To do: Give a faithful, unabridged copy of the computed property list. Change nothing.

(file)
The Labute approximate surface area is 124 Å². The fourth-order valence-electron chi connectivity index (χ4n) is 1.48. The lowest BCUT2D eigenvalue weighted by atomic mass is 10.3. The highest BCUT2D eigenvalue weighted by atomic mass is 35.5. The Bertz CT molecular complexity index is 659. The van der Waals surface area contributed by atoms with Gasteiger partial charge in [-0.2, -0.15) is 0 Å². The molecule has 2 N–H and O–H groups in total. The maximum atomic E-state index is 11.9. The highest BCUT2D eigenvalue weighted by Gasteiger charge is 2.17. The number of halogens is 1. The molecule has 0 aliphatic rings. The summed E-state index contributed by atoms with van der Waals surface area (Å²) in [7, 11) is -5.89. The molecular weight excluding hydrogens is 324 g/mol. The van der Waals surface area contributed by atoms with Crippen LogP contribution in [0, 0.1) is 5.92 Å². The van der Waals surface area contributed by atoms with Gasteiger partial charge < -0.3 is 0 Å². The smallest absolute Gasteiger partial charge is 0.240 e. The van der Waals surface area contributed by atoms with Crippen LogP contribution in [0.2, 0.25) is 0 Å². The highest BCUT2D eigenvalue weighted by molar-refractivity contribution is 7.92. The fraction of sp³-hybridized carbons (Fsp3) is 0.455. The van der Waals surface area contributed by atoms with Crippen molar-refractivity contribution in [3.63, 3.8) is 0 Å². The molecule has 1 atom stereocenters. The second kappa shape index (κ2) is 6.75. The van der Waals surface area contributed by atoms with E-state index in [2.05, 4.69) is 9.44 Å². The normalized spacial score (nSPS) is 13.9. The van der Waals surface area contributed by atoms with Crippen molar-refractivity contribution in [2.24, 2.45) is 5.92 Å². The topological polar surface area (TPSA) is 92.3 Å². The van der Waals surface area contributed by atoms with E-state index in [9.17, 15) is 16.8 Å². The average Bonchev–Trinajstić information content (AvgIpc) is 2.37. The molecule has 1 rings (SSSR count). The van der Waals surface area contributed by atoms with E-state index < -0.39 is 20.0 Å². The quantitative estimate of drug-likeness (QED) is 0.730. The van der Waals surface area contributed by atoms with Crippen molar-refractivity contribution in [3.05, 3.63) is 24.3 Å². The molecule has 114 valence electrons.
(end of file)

The Labute approximate surface area is 124 Å². The fourth-order valence-electron chi connectivity index (χ4n) is 1.48. The lowest BCUT2D eigenvalue weighted by atomic mass is 10.3. The highest BCUT2D eigenvalue weighted by atomic mass is 35.5. The Bertz CT molecular complexity index is 659. The van der Waals surface area contributed by atoms with Gasteiger partial charge in [-0.2, -0.15) is 0 Å². The molecule has 2 N–H and O–H groups in total. The maximum atomic E-state index is 11.9. The highest BCUT2D eigenvalue weighted by Gasteiger charge is 2.17. The number of halogens is 1. The molecule has 0 aliphatic rings. The summed E-state index contributed by atoms with van der Waals surface area (Å²) in [7, 11) is -5.89. The molecular weight excluding hydrogens is 324 g/mol. The van der Waals surface area contributed by atoms with Crippen LogP contribution in [0, 0.1) is 5.92 Å². The van der Waals surface area contributed by atoms with Gasteiger partial charge < -0.3 is 0 Å². The smallest absolute Gasteiger partial charge is 0.240 e. The van der Waals surface area contributed by atoms with Crippen LogP contribution in [0.2, 0.25) is 0 Å². The highest BCUT2D eigenvalue weighted by molar-refractivity contribution is 7.92. The fraction of sp³-hybridized carbons (Fsp3) is 0.455. The van der Waals surface area contributed by atoms with Crippen molar-refractivity contribution in [3.63, 3.8) is 0 Å². The molecule has 1 atom stereocenters. The second kappa shape index (κ2) is 6.75. The van der Waals surface area contributed by atoms with E-state index in [2.05, 4.69) is 9.44 Å². The normalized spacial score (nSPS) is 13.9. The van der Waals surface area contributed by atoms with Crippen molar-refractivity contribution in [2.24, 2.45) is 5.92 Å². The topological polar surface area (TPSA) is 92.3 Å². The van der Waals surface area contributed by atoms with E-state index in [9.17, 15) is 16.8 Å². The average Bonchev–Trinajstić information content (AvgIpc) is 2.37. The molecule has 1 rings (SSSR count). The van der Waals surface area contributed by atoms with E-state index < -0.39 is 20.0 Å². The quantitative estimate of drug-likeness (QED) is 0.730. The van der Waals surface area contributed by atoms with Crippen molar-refractivity contribution in [3.05, 3.63) is 24.3 Å². The molecule has 114 valence electrons.